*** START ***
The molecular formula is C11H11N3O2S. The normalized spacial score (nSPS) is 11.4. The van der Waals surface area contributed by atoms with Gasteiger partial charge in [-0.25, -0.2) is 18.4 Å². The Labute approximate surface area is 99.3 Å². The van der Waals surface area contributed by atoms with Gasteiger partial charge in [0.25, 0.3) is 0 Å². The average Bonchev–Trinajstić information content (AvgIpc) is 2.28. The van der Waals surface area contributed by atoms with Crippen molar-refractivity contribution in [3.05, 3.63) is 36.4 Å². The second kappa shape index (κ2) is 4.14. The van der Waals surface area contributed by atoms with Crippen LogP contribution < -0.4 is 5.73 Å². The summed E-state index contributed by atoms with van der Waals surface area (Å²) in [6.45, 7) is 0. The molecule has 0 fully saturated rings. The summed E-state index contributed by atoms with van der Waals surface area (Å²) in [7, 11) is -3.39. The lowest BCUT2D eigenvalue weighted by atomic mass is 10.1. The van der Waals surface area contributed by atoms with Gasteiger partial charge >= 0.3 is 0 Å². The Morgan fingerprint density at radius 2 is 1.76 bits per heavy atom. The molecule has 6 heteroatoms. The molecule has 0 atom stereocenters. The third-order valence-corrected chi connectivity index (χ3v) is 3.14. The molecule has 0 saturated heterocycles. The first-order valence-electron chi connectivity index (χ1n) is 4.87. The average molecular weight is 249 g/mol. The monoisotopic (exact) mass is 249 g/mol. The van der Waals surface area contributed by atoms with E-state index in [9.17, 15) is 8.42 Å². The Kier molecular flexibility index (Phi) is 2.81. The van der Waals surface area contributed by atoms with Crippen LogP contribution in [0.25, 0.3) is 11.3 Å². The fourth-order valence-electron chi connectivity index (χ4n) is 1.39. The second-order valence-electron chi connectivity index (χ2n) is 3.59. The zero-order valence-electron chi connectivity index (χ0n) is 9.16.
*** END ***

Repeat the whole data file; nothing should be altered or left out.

The molecular formula is C11H11N3O2S. The normalized spacial score (nSPS) is 11.4. The van der Waals surface area contributed by atoms with Gasteiger partial charge in [-0.25, -0.2) is 18.4 Å². The Labute approximate surface area is 99.3 Å². The van der Waals surface area contributed by atoms with Gasteiger partial charge in [0.25, 0.3) is 0 Å². The average Bonchev–Trinajstić information content (AvgIpc) is 2.28. The van der Waals surface area contributed by atoms with Crippen molar-refractivity contribution in [3.05, 3.63) is 36.4 Å². The second kappa shape index (κ2) is 4.14. The van der Waals surface area contributed by atoms with Crippen LogP contribution < -0.4 is 5.73 Å². The summed E-state index contributed by atoms with van der Waals surface area (Å²) in [6.45, 7) is 0. The molecule has 0 fully saturated rings. The summed E-state index contributed by atoms with van der Waals surface area (Å²) in [7, 11) is -3.39. The lowest BCUT2D eigenvalue weighted by atomic mass is 10.1. The van der Waals surface area contributed by atoms with Gasteiger partial charge >= 0.3 is 0 Å². The Morgan fingerprint density at radius 2 is 1.76 bits per heavy atom. The molecule has 6 heteroatoms. The molecule has 0 atom stereocenters. The third-order valence-corrected chi connectivity index (χ3v) is 3.14. The molecule has 0 saturated heterocycles. The first-order valence-electron chi connectivity index (χ1n) is 4.87. The average molecular weight is 249 g/mol. The monoisotopic (exact) mass is 249 g/mol. The van der Waals surface area contributed by atoms with E-state index in [9.17, 15) is 8.42 Å². The Kier molecular flexibility index (Phi) is 2.81. The van der Waals surface area contributed by atoms with Crippen LogP contribution in [0.25, 0.3) is 11.3 Å². The fourth-order valence-electron chi connectivity index (χ4n) is 1.39. The second-order valence-electron chi connectivity index (χ2n) is 3.59. The zero-order valence-electron chi connectivity index (χ0n) is 9.16.